What does great power competition (GPC) mean for the future of the global economy? Put simply, the U.S.-China trade relationship has fueled a considerable portion of the world’s economic growth for the last forty years, and the prospect of a serious disruption of that relationship (which has yet to happen) should be disconcerting for everyone. GPC could have a range of outcomes from relatively restrained political nastiness to a Cold War-style disconnect to a punctuated series of hot wars. The question has particular resonance today given that extensive trade contacts between China and the United States have not prevented a growing sense of alarm about the prospects for war.
A recent article by Mariya Grinberg in the journal International Security points out that the idea that war means the end of trade is both recent and of uncertain accuracy. Nations at war can continue to trade if they require imports for long-term economic well-being and if they believe that exports cannot immediately be transformed into military gains. The reticence to completely cut off trade extends to the modern-day; Yugoslavia and Croatia continued to trade even as they conducted their messy war in the 1990s.
Britain and France famously traded with one another during the Napoleonic War, with the core logic of the Continental System being to amass a favorable balance of trade by increasing exports and reducing imports. This meant that Britain tried its best to smuggle goods into Europe, while France was happy to export foodstuffs and other goods to Britain during times of shortage. Despite the naval blockade, the United States traded extensively with the Confederate States during the Civil War, only sometimes in the form of smuggling.
Of course, during the 19th century a different understanding of the relationship between war and trade held. But even in World War I, the British struggled to come to the conclusion that they needed to cut off trade with Germany, and especially with third countries that essentially laundered British goods for the German market. Restraining trade meant using instruments of policy that the British business community was uncomfortable with, and also meant handing over markets to American competitors. Moreover, disentangling the British and German systems of finance was even more difficult, as British businesses dealt regularly with German businesses in neutral countries around the world. Even as the armies were slaughtering one another in France, British finance and trade helped keep the German economy afloat. Only as the war extended past its second year did Germany and Britain embark on efforts to starve one another.
In this sense, World War II is unusual for the almost complete trade disconnect between the warring parties. The United States and Japan largely severed trade before the war, as did the U.S. and Germany (although U.S. subsidiaries operated in Germany and German-occupied Europe during the war). The USSR and Germany traded until virtually the hour that they went to war, but then cut ties almost completely. As in World War I, Germany sought to isolate Britain from international trade via a submarine campaign. This thinking about trade extended into the Cold War, which was unusual in the relative weakness of trade between the major rivals. The Soviet Union was relatively disconnected from the global trade networks of the West, and both sides seemed happy to maintain that arrangement for the duration.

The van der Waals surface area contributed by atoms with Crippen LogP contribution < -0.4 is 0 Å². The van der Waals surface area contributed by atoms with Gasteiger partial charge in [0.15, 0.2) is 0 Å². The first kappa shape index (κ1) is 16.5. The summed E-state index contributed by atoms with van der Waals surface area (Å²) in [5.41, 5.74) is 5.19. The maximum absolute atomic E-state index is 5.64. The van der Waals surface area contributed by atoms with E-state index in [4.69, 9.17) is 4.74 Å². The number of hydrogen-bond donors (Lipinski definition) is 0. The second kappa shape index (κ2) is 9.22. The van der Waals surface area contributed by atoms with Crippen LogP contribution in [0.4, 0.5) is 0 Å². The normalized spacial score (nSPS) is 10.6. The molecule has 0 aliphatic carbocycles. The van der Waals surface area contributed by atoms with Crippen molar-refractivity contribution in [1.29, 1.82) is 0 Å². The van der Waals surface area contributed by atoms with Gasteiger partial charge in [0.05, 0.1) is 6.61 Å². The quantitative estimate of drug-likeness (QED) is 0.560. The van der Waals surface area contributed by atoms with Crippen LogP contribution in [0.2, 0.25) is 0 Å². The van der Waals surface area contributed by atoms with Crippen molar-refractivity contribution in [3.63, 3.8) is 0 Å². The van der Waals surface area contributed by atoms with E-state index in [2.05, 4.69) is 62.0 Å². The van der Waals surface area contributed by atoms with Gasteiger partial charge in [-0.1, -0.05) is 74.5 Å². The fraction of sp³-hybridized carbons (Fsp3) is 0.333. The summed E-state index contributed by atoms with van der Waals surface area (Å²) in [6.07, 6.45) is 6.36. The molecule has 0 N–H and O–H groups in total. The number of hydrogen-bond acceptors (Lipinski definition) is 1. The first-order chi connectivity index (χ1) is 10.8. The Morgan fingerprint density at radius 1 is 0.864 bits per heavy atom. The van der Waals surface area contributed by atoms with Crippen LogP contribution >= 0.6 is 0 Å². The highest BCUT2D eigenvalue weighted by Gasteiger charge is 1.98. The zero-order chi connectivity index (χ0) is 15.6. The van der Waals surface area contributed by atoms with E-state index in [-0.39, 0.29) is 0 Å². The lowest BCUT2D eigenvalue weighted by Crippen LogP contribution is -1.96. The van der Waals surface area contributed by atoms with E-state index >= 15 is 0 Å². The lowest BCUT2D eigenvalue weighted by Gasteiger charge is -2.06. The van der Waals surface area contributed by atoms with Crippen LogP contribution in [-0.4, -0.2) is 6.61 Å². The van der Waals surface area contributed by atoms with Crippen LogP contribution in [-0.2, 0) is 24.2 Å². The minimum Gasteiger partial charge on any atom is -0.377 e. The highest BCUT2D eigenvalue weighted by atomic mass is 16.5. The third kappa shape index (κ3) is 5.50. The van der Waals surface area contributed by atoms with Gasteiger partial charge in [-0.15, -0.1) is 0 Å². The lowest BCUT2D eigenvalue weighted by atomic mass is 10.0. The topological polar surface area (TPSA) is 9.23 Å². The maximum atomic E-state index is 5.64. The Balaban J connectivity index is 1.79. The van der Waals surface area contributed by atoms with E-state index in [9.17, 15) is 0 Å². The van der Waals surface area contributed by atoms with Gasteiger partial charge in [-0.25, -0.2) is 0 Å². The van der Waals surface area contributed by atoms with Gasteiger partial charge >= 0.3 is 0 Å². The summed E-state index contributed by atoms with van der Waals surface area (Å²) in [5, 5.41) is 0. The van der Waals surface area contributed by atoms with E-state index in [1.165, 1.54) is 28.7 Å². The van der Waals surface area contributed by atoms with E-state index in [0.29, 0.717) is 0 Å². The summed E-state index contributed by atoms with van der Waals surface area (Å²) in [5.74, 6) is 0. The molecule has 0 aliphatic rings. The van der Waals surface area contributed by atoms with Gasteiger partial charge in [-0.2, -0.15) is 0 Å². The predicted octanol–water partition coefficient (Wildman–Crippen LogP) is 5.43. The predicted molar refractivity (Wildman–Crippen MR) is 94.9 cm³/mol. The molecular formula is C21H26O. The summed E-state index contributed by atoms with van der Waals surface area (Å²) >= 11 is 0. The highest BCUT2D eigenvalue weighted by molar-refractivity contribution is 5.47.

But obviously, China and the United States have adopted a different approach to trade. What we can say about war we can probably also say about great power competition. We can thus envision ways in which the massive trade relationship between China and the United States could persist despite great power competition, even if that competition is punctuated by violence. Financiers and corporations in both countries will wonder about the length of the war, and the cost of rebuilding relationships and supply chains. Chinese and American firms in third countries will, in all likelihood, continue to trade robustly with one another, at least for a time. Indeed, China’s central strategic goal in most conceivable conflicts will be a short, sharp victory followed by a return to the antebellum status quo, at least where trade is concerned.
And this is where Grinberg’s argument points to a danger; the fact that commercial ties between countries may continue even after hostilities have begun suggests that hopes that trade can prevent conflict are misplaced. We like to think that Washington and Beijing can be dissuaded from war by the prospect of economic catastrophe even if military catastrophe isn’t sufficiently frightening, but if the commercial relationship can hold either way, war may not be scary enough.
Now a 1945 Contributing Editor, Dr. Robert Farley is a Senior Lecturer at the Patterson School at the University of Kentucky. Dr. Farley is the author of Grounded: The Case for Abolishing the United States Air Force (University Press of Kentucky, 2014), the Battleship Book (Wildside, 2016), and Patents for Power: Intellectual Property Law and the Diffusion of Military Technology (University of Chicago, 2020).